The final part of Pastoureau's book regards the bear from the later Middle Ages to the modern era. For the seventh chapter, Pastoureau unpacks further the bear's utter humiliation as the bear "fallen from his throne, left out of Noah's Ark and princely menageries, forgotten by kings, replaced or overtaken by the lion" (159), became the buffoon in both daily and literary life. Objects of derision, bears are characterized as slow, stupid, and connected with the deadly sins of gluttony and lust. In the Roman de Renart cycle, compiled between the final quarter and first half of the twelfth and thirteenth centuries, respectively, these vernacular animal fables recount the exploits of a wily fox, Renart, "a fractious and perverse vassal who both amuses and annoys" (165) the king of the beasts, the lion Noble. Another of Noble's vassals, Brun, the bear, receives the brunt of Renart's myriad tricks in these tales, some versions of which result in the bear's death. Brun's downfall occurs due to his gluttony and girth, his dimwitted obstinacy, his awkward foolishness, all of which imply a merited disgrace for the bear. Chapter eight has Pastoureau grapple with the courtly demimonde in which the demands of princely self-fashioning intersected with the ritual of the hunt, resulting in a bloody end for many an early and high medieval bear. By the later Middle Ages, however, bears were devalued for the hunt and, instead, replaced with the stag, for whom no faults could be found. Yet for some elite families, most notably that of Jean, Duc de Berry, the bear was still valued. Jean de Berry surrounded himself with all types of bear imagery throughout his life, a passion, in Pastoureau's estimation, that continued well after his death. Pastoureau suggests that Jean de Cambrai, whom Jean de Berry commissioned to carve the funerary image for his crypt, knew well his patron's love of bears and thus chiseled Valentin, the duke's beloved pet bear, to accompany him in the afterlife. The ninth and final chapter regards the bear during the later Middle Ages and early modern era. Pastoureau reiterates much of what he argues from earlier chapters, as in his reference to the diabolical side of the bear, purportedly one of the animal forms that Satan could adopt when attending a few early modern witches' Sabbaths. By the early modern and modern eras, diabolical readings of the bear largely disappeared and naturalists, museum curators, and ethnologists exhibited a clinical fascination with the bear and its products.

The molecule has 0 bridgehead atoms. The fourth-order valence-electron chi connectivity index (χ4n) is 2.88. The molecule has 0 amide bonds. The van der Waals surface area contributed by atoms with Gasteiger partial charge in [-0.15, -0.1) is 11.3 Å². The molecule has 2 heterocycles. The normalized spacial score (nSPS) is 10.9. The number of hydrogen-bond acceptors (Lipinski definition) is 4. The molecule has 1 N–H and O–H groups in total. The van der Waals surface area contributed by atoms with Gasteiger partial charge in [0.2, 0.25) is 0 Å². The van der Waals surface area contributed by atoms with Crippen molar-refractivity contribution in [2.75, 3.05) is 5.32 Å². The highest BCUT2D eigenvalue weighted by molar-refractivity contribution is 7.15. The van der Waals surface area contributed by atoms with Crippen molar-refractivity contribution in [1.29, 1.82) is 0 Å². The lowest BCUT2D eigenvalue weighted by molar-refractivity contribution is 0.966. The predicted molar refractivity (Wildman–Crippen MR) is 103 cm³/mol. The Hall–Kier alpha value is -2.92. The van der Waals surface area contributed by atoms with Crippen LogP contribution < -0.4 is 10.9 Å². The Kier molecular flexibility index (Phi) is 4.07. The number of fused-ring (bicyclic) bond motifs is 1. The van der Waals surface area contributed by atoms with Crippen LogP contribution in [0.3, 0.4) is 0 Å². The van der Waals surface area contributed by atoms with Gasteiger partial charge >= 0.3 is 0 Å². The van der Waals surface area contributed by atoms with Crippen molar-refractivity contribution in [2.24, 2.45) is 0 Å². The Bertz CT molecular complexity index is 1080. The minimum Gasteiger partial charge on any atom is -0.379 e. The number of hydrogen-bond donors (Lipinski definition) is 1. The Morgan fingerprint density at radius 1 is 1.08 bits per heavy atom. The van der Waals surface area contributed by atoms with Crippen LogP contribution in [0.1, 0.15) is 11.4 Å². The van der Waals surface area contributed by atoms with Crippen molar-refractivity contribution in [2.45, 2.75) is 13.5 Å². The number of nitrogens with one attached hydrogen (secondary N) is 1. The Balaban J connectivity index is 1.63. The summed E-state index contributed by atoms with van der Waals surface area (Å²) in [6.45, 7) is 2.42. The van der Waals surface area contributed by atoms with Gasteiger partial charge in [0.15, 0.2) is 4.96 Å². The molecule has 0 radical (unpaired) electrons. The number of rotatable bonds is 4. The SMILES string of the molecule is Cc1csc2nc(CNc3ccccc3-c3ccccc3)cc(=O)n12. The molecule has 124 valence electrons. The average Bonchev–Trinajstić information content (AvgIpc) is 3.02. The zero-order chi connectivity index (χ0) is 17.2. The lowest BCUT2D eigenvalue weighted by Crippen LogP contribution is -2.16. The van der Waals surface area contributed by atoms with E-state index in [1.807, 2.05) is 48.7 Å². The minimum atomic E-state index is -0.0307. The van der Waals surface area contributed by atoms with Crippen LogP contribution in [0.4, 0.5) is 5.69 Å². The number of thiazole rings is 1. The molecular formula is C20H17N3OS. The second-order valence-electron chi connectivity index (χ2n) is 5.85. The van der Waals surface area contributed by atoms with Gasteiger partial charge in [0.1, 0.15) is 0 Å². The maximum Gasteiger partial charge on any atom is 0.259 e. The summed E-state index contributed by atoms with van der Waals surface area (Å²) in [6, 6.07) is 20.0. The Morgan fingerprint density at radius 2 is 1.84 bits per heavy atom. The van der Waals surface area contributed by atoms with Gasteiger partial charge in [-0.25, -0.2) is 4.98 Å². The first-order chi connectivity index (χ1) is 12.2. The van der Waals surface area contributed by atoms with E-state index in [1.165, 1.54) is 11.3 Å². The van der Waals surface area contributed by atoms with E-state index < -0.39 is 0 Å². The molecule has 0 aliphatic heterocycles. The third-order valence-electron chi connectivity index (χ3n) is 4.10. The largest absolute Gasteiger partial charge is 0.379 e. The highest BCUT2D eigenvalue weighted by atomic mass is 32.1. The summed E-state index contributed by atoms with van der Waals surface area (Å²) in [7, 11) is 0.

Although his style is undeniably engaging and his thesis provocative, there are some problems with Pastoureau's study. Throughout the entirety of his book, he makes claims that pique one's curiosity, yet border on the incredulous. For just one example, take his allegation that Godfrey of Bouillon's leadership role in the eleventh-century crusading movement was due to "more than his successes against the enemies of the Christian faith, it was his victory over a bear that definitively turned him into the sole leader of the crusade, then the defender of the Holy Sepulcher of Jerusalem, and finally after his death a legendary figure" (40). The Historia Ierosolimitana of Albert of Aachen, written between 1120 and 1130, references Godfrey of Bouillon's physical superiority over a massive and savage bear in extensive detail. Although Pastoureau recognizes it as a rhetorical strategy on Albert's part, it is nonetheless difficult to accept his claim that it was principally this deed that elevated Godfrey to the throne as first sovereign of the Kingdom of Jerusalem, ultimately vaulting him into the ranks of the medieval Nine Worthies. More problematically, Pastoureau offers wildly speculative scenarios that the documentary record simply does not bear out. Examples of this occur throughout the course of the book, but this appears most notably in his discussion of the Bal des Ardents (204-208), which borders on the offensive. In January 1393 elite youths, playing the bear at a masquerade ball, were set ablaze when Duke Louis of Orléans grabbed a nearby torch to see them better and accidentally ignited their animal costumes, killing four of them. Charles VI survived the accident only because Jeanne de Boulogne, the Duchess of Berry, had the presence of mind to cover him with her dress, thus protecting him from the flames. Pastoureau proposes that, "Perhaps because the young woman, far from being revolted by the six wild men bursting into the ballroom, had rather been attracted, more or less consciously, to these hairy creatures full of life and strength...[she] did not hesitate to take the immodest step of lifting her dress to cover the unfortunate man" (207). His reading of the Duchess of Berry as drawn to the hybrid actor/bears solely by an unspoken ancient desire for the bear and who therefore was, by being in the right place at the right time, able to prevent the death of Charles is unfounded and, as he himself admits, "scabrous" (208). By approaching the history of the bear in this manner, Pastoureau undermines the strength of the intriguing and important questions that drive his book.